Muni Credit News July 18, 2017

Joseph Krist

Senior Municipal Credit Consultant




Turnpike Revenue Bonds

Moody’s: A2  S&P: A+

The ratings were affirmed for this issue reflecting the facilities essential nature for both the state and the region’s transportation network. The Authority operates the New Jersey Turnpike, a 122-mile, limited-access toll road that serves as part of the Interstate 95 corridor and the Garden State Parkway, a 173-mile, limited-access toll road and essential route for in-state traffic. Both are passenger car dominated roads and the two roads are New Jersey’s largest and most critical surface transportation assets.  The credit reflects the State’s active oversight of its operations which can be a damper on revenues and coverage. Demand has proven to be inelastic in times of both recession and natural disaster.

The Authority does have significant future capital needs so in some periods debt service coverage softens as the political ratemaking process catches up. A five-year executed agreement with the state has limited the credit risk of growing contributions to the state as it sets contributions through 2021 at only $795 million compared to $1.53 billion over the previous five years. Bondholders are entitled to a first lien on net system revenues for the senior lien bonds. The general resolution requires a debt service reserve sized at maximum annual interest. Currently the debt service reserve requirement is 100% cash funded, including the interest on direct placement bonds and if all sureties are included the reserve is greater than current maximum annual debt service; however, two of the surety providers had their credit ratings withdrawn after strong credit distress. The rate covenant in the general resolution requires net revenue to be the greater of the sum of aggregate debt service, maintenance reserve payments, special project reserve payments, and payments to the charges fund, or 1.2 times the sum of aggregate debt service (including net swap payments and unhedged variable rate payments calculated at the maximum rate).





The bonds are secured by a dedication of state sales tax in an amount initially equal to a 1% tax rate. The dedication is made from within the state’s existing sales tax collection and does not represent an increase in the overall state tax rate. The dedicated tax is separate and distinct from the 1% sales tax securing bonds of the New York Local Government Assistance Corp. and a $170 million payment to New York City, which secures sales tax asset receivable corporation bonds outstanding. After all of LGAC’s obligations are paid or discharged, projected on or before 2025, the state sales tax dedicated to the sales tax revenue bonds will increase to a 2% rate of taxation.  The sales tax base providing revenue for the bonds is one of the largest and most diverse in the nation. The segregation provisions requiring the pledged funds to be held by the State Comptroller and the requirement that they be applied to debt service before being used for any other purpose provide excellent insulation from state operating variations.




Moody’s: A2


Moody’s: A1

The ratings are based on strong debt service coverage from pledged federal transportation aid, the long history of the federal aid highway program, and ongoing federal support of transportation infrastructure spending, factors that are offset by a large structural imbalance in the federal Highway Trust Fund (HTF) and authorization risk.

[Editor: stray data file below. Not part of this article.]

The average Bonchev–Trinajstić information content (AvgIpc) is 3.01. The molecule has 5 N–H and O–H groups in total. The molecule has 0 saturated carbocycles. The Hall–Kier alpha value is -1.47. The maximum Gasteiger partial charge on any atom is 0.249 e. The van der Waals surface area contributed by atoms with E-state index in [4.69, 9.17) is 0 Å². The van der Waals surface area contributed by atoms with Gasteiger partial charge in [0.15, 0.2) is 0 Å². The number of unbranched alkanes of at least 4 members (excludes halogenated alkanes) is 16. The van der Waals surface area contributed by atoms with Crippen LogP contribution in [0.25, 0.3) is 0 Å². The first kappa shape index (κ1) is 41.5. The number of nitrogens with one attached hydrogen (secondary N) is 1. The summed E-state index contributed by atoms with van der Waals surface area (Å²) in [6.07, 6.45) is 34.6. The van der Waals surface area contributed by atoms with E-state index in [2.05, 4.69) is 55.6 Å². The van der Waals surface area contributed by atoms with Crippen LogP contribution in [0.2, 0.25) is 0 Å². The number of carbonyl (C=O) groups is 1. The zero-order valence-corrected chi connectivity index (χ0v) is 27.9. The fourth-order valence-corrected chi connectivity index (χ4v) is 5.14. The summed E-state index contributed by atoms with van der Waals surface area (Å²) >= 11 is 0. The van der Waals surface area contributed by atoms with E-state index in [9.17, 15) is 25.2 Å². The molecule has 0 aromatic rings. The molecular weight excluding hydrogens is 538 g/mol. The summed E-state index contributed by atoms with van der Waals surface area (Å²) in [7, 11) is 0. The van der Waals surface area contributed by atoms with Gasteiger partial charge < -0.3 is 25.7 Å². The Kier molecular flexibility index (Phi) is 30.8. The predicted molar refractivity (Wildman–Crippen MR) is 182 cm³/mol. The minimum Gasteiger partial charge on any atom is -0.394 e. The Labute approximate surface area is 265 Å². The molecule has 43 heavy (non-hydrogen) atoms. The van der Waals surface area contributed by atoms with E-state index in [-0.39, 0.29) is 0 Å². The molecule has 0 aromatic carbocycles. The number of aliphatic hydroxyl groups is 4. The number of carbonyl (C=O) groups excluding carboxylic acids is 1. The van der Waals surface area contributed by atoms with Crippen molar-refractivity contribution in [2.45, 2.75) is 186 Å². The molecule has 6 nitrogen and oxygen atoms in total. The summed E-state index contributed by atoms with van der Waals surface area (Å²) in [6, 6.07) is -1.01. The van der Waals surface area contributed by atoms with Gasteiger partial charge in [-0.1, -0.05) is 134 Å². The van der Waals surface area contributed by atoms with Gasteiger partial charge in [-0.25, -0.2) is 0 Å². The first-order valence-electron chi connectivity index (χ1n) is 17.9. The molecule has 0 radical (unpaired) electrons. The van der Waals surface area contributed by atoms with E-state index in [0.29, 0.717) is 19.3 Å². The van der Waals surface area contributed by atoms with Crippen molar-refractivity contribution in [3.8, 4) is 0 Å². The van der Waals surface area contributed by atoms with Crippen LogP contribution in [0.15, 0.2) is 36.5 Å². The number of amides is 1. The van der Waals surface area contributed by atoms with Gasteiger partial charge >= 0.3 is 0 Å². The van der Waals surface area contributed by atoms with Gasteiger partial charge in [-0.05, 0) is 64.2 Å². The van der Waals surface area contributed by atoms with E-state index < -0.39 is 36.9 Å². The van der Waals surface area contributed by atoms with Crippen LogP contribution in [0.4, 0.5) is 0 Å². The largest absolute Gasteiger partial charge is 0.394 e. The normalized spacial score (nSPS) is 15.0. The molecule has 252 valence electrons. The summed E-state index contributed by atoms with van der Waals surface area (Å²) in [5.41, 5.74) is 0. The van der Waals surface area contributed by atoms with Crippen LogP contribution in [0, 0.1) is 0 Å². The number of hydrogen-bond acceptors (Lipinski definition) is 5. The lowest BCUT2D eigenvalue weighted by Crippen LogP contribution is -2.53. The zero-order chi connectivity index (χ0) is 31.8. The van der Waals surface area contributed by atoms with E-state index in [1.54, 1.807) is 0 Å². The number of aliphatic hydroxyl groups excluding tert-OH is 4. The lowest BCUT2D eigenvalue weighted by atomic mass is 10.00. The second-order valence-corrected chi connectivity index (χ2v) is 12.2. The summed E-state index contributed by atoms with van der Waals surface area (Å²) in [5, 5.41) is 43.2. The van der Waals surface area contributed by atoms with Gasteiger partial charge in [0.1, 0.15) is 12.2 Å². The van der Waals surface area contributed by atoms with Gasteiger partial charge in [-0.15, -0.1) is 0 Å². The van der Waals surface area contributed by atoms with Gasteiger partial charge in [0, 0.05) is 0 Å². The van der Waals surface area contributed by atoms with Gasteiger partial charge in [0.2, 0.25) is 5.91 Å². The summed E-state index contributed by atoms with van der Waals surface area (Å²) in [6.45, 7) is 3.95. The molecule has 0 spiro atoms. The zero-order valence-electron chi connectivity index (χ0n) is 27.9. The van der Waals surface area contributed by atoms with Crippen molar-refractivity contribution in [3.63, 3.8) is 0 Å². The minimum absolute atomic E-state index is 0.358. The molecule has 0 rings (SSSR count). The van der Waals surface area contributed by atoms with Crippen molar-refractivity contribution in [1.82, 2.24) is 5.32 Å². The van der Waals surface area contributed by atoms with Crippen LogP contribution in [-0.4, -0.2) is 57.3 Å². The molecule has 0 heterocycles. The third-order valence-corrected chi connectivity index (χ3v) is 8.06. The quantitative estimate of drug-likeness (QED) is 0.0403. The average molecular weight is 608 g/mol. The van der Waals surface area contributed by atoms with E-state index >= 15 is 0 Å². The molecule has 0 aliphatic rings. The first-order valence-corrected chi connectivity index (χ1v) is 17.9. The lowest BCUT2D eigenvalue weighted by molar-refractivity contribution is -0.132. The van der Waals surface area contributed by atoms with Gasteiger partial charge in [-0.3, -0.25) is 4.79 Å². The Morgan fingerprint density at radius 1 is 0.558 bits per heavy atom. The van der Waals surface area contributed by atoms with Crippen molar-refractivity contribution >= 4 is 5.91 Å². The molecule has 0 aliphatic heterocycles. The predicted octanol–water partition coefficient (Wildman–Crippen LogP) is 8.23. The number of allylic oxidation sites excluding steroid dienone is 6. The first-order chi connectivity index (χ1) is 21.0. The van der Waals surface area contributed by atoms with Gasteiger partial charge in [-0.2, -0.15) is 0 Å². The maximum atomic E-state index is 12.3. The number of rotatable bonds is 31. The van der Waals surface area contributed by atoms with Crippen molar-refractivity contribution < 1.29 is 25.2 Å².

Grant Anticipation Revenue Bonds (GARBs) to an interruption in the flow of federal transportation aid, hence the lower rating. For the reimbursement revenue bonds, this risk is minimized because federal grants that are received continuously through the year are set-aside on a monthly basis in advance of debt service payment dates. The need to account for this risk reflects the entanglement of federal highway funding in increasingly frequent late enactment of a federal budget.


State of New Mexico

Capital Projects General Obligation Bonds

Moody’s: Aa1

The State comes to market in the aftermath of a contentious FY 2018 budget process. Like many resource dependent states, the FY 2017 budget was adversely impacted. The state did take timely action to rebalance the fiscal 2017 budget and bolster reserves in response to lower revenue estimates released in December. The state established of a Rainy Day Fund to capture future growth in oil- and gas-related revenues, which should support budget discipline in periods of increasing revenue.

New Mexico’s general obligation bonds are secured by the full faith and credit of the state and specifically secured by and paid from a statewide unlimited property tax levy. The treasurer is required to keep the property tax proceeds separate from all other funds. The payment of general obligation bonds from other than ad valorem taxes collected for that purpose requires an appropriation by the legislature. If at any point there is not a sufficient amount of money from ad valorem taxes to make a required payment of principal of or interest on state general obligation bonds, the governor may call a special session of the legislature in order to secure an appropriation of money sufficient to make the required payment.

The state’s GO bonds represent only a small portion of its net tax-supported debt . Severance tax backed bonds are the main financing vehicle. Pension funding levels are considered to be about average.



Puerto Rico’s financial control board announced it had “conditionally” certified a restructuring support agreement (RSA) between the island’s Government Development Bank (GDB) and its creditors. On June 30, the commonwealth government formally requested the board for certification of the RSA as a “qualifying modification,” as defined under Title VI of the federal statute. Approval would be the first use of a restructuring under Title VI. The plan would see the issuance of three tranches of bonds to creditors. Haircuts would hover from 25 percent to 45 percent, depending on the tranche, and GDB assets, particularly the municipal loan portfolio and real estate assets, would pay for these new bonds. In general, the higher the exchange ratio between the value of the current claim and the value of the new bonds, the lower the coupon rate.